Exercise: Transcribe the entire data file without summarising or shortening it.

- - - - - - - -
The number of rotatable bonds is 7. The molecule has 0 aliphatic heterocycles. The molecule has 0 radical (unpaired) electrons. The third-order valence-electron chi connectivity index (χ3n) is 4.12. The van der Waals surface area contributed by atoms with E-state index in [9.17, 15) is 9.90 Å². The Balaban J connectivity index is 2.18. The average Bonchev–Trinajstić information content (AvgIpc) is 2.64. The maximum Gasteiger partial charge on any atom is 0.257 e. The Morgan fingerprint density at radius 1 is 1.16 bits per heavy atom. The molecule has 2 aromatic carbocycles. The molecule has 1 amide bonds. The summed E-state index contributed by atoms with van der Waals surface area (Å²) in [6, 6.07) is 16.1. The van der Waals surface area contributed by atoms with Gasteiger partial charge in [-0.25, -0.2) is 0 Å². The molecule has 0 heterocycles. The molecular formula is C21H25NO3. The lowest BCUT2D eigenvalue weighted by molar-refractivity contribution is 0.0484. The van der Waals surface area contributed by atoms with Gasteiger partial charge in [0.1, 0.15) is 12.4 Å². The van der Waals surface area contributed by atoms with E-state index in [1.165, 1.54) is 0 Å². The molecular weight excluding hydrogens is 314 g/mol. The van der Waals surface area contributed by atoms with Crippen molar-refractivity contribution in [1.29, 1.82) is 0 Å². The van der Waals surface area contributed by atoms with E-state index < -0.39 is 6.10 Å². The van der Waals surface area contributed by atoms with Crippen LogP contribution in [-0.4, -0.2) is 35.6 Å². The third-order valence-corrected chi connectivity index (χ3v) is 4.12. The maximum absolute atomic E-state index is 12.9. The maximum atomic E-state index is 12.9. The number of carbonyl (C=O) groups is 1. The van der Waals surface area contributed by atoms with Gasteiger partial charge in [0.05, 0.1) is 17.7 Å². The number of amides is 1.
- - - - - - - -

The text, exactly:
The number of rotatable bonds is 7. The molecule has 0 aliphatic heterocycles. The molecule has 0 radical (unpaired) electrons. The third-order valence-electron chi connectivity index (χ3n) is 4.12. The van der Waals surface area contributed by atoms with E-state index in [9.17, 15) is 9.90 Å². The Balaban J connectivity index is 2.18. The average Bonchev–Trinajstić information content (AvgIpc) is 2.64. The maximum Gasteiger partial charge on any atom is 0.257 e. The Morgan fingerprint density at radius 1 is 1.16 bits per heavy atom. The molecule has 2 aromatic carbocycles. The molecule has 1 amide bonds. The summed E-state index contributed by atoms with van der Waals surface area (Å²) in [6, 6.07) is 16.1. The van der Waals surface area contributed by atoms with Gasteiger partial charge in [-0.25, -0.2) is 0 Å². The molecule has 0 heterocycles. The molecular formula is C21H25NO3. The lowest BCUT2D eigenvalue weighted by molar-refractivity contribution is 0.0484. The van der Waals surface area contributed by atoms with Gasteiger partial charge in [0.1, 0.15) is 12.4 Å². The van der Waals surface area contributed by atoms with E-state index in [1.165, 1.54) is 0 Å². The molecular weight excluding hydrogens is 314 g/mol. The van der Waals surface area contributed by atoms with Crippen molar-refractivity contribution in [1.29, 1.82) is 0 Å². The van der Waals surface area contributed by atoms with E-state index < -0.39 is 6.10 Å². The van der Waals surface area contributed by atoms with Crippen LogP contribution in [-0.4, -0.2) is 35.6 Å². The third-order valence-corrected chi connectivity index (χ3v) is 4.12. The maximum absolute atomic E-state index is 12.9. The maximum atomic E-state index is 12.9. The number of carbonyl (C=O) groups is 1. The van der Waals surface area contributed by atoms with Gasteiger partial charge in [0.05, 0.1) is 17.7 Å². The number of amides is 1.